As a child I was at once terrified of Halloween and in love with it. When we would walk past the racks of masks and decorations in the store I would cry, or close my eyes and hide because it all scared me. I was often scared of other trick-or-treaters in the neighborhood, their costumes being to scary for the incredibly timid, shy and easily scared me.
Once my mom worked very hard to make me a Miss Piggy costume, but a kid in our neighborhood was dressed as a very spooky wolf with light up red eyes. I was no fool and read a lot of fairy tales, so I knew my little piggy self would not stand a chance against that wolf on the street. I made my mom take me home early, because the promise of candy was not enough for me to risk getting torn to bits by that wolf. Did I know in my head that it was just another kid in a costume, yes, but to my incredibly active imagination there was a chance, however small, that the wolf was real and I was at risk.
I was a child with an overactive imagination and Halloween was sometimes just too much for my poor head to wrap around. I also had very little understanding of the line between fantasy and reality (my first crushes were on Disney’s Robin Hood and Kermit the Frog and I did not consider either of them to be anything less than real). It is an issue that I still occasionally have problems with, but at least now I can usually tell the difference between a monster and a mask on a wall.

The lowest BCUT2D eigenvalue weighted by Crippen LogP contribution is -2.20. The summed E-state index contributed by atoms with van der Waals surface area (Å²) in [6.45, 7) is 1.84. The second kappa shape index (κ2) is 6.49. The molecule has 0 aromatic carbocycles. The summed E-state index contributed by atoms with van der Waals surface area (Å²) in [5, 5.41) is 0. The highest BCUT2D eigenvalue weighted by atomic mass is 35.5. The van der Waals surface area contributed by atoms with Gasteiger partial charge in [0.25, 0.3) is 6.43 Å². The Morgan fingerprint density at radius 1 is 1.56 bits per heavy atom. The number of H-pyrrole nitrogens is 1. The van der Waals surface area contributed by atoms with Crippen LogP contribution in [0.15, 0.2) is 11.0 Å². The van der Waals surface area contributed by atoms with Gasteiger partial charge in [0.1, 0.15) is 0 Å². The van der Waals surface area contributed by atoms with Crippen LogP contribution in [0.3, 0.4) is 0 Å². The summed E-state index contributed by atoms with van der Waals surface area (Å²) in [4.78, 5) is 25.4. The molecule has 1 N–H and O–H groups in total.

Halloween would grow from a force of fear and fascination into a proper obsession. Many of my everyday home decor comes from the Halloween decor in stores; skulls, bats, ravens, crows, and the occult. Every year less and less of our Halloween decorations are taken down, so the house gets more and more Halloween all year round. I think it is amazing that I am still somewhere inside the little girl who would hide her face when Halloween was out in the stores. Maybe I am just the brave woman that a scared little girl becomes when she faces her fears. If you can’t beat it embrace it?
I wasn’t quite as timid as you, but I did sometimes have the same issues with blurred lines between fiction and reality, and confusing which side of them things are. Still do at times, though I’ve learned to think about it logically, and figure out which side of those lines things are on. I think it’s what makes good writers. 😉
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It is very possible that has something to do with it. 🙂